The addition of Smith will eventually help the team regain some rhythm on offense, but his shot selection still causes headaches to many who watch him play. The positive to come out of this is that Smith does hoist a lot of three-pointers. Last season, he was averaging about 5.5 per-game including playoff games and making almost two of them. 

The influx of three-pointers Smith will take might help the offense see a bit of an uptick.

Another noticeable element in this outside shooting conundrum is that Carmelo Anthony is taking far less three-pointers per-game this season. Now, while it’s true that Anthony is shooting a bit worse this season compared to last from just about everywhere on the court, there has either been a loss of interest in taking shots from behind the arc or simply more emphasis on playing in the post.

Anthony was averaging 5.96 attempts from behind the arc last season and shot even better than Smith did, at 36.9% including playoff games. This season? Anthony has taken only 22 three-pointers in six games for an average of 3.66 attempts while shooting 31.8%.

Shooting more threes will open up the floor for Anthony and allow him to drive to the rim a bit more as well. The idea of sticking him in the post every possession limits his offensive ability and makes the offense as a whole less efficient. The three-point shot has become so much more valuable in today’s game that the lack of emphasis this season is a bit surprising for how well the Knicks used it last year.

The final major problem so far this season has been the start of games. The Knicks rank at the bottom of the league in both first quarter scoring and first quarter defense. They allow an average of 28.7 points for a ranking of 29th while scoring an average of 22.0 for a ranking of 27th . 

These slow starts might also be improved on the offensive end with the introduction of Smith to the starting lineup, but until that changes they remain an indicator of their struggles so far this season.

Taking all this into account, let’s give a prediction for how these 20 games without Chandler will play out. There will be three categories: optimistic, pessimisstic and realistic.

Optimistic: 12-8 record. Anthony and Bargnani continue their hot scoring streaks. Smith rounds into form quickly and has his share of games in which he goes ballistic on opponents. Bargnani has enough games capably rebounding besides Anthony. Felton’s play improves closer to his play last season. Shumpert, Prigioni and World Peace continue to be pests on the defensive end causing turnovers and keeping the Knicks in games against their tougher opponents like the Pacers, Rockets, Bulls and Grizzlies. The team is above .500 with their big man coming back to sure up the defense and rebounding.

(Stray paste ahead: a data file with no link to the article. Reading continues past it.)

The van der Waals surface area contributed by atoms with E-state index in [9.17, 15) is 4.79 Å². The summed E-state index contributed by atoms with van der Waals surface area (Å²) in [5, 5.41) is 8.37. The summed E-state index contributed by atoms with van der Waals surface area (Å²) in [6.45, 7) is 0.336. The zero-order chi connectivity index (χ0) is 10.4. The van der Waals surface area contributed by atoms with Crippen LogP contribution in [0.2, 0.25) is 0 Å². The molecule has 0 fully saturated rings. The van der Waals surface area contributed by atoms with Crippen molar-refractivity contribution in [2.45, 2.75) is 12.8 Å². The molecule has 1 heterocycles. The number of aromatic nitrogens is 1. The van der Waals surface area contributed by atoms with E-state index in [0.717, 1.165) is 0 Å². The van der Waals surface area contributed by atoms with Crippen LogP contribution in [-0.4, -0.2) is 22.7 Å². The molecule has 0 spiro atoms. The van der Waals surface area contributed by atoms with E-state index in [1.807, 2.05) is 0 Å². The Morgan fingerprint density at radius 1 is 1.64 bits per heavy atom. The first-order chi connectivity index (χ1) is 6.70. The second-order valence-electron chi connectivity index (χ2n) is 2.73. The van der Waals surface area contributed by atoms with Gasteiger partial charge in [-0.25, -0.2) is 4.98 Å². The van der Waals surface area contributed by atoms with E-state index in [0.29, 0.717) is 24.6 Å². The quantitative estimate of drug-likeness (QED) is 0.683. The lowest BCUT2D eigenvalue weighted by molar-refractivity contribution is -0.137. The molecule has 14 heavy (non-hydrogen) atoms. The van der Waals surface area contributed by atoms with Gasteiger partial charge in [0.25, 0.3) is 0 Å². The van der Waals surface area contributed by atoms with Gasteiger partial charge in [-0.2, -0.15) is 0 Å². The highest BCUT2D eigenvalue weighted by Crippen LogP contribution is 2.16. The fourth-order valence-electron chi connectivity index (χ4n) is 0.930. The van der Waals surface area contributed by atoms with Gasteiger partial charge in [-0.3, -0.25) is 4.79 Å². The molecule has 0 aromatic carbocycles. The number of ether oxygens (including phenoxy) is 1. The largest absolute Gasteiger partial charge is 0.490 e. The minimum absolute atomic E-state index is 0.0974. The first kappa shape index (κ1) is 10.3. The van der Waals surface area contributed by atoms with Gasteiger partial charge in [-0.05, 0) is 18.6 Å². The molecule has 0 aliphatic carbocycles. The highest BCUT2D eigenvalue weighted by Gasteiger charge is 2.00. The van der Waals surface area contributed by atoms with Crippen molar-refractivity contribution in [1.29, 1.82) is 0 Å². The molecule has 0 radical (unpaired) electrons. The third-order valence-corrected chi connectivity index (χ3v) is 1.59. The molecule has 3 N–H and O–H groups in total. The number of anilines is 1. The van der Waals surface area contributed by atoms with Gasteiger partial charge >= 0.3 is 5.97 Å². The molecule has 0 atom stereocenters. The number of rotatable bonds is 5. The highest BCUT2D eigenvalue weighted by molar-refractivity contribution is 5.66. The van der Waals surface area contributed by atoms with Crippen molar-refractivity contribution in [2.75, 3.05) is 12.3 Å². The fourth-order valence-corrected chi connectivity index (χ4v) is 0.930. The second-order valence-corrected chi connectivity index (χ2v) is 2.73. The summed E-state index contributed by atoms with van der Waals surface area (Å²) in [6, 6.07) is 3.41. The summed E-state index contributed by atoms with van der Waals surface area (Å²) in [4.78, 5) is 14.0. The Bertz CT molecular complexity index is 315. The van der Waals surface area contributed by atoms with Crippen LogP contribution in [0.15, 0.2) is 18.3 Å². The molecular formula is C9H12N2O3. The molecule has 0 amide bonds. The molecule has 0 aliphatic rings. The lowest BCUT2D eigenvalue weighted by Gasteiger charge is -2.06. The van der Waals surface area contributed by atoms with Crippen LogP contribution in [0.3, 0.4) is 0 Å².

Pessimistic: 7-13 record. Anthony struggles to shoot more efficiently while Bargnani runs more cold than hot. Smith struggles to regain his previous form and hurts the team with poor shot selection and defensive deficiencies. The lack of a rebounding presence allows opponents to feast on the offensive glass racking up second-chance points. Felton continues to struggle getting into the lane and finishing while Shumpert loses minutes and confidence. Amar’e Stoudemire is forced to play more minutes and continues to look overmatched on both ends of the floor. They are blown out by the good teams and barely beat weaker teams like Milwaukee, Boston and Orlando. Playoff chances are in serious jeopardy.

Realistic: 10-10 record. Anthony picks up the slack while Bargnani plays fairly well in half the contests. Smith provides enough scoring to help win some games late while still gambling too much on defense. Felton’s level of play improves some but without a traditional pick-and-roll partner, his impact on the game is still not what it needs to be. However, his pick-and-pop game with Bargnani works enough to stretch defenses and open up the offense a bit more. Shumpert stays on the court for 28-to-34 minutes a night and continues to progress as a player due to Woodson’s faith in him. The Knicks tread water until Chandler comes back and they can make a run as a full, healthy team with a clearer identity.

If there is still any uncertainty on what kind of team they are when Chandler comes back, they might end up missing the playoffs or be embarrassed by Miami or Indiana in an ugly first-round exit.

One thing is for sure; with Chandler gone, the next four-to-six weeks will be interesting to watch as coach Mike Woodson tries to figure this all out.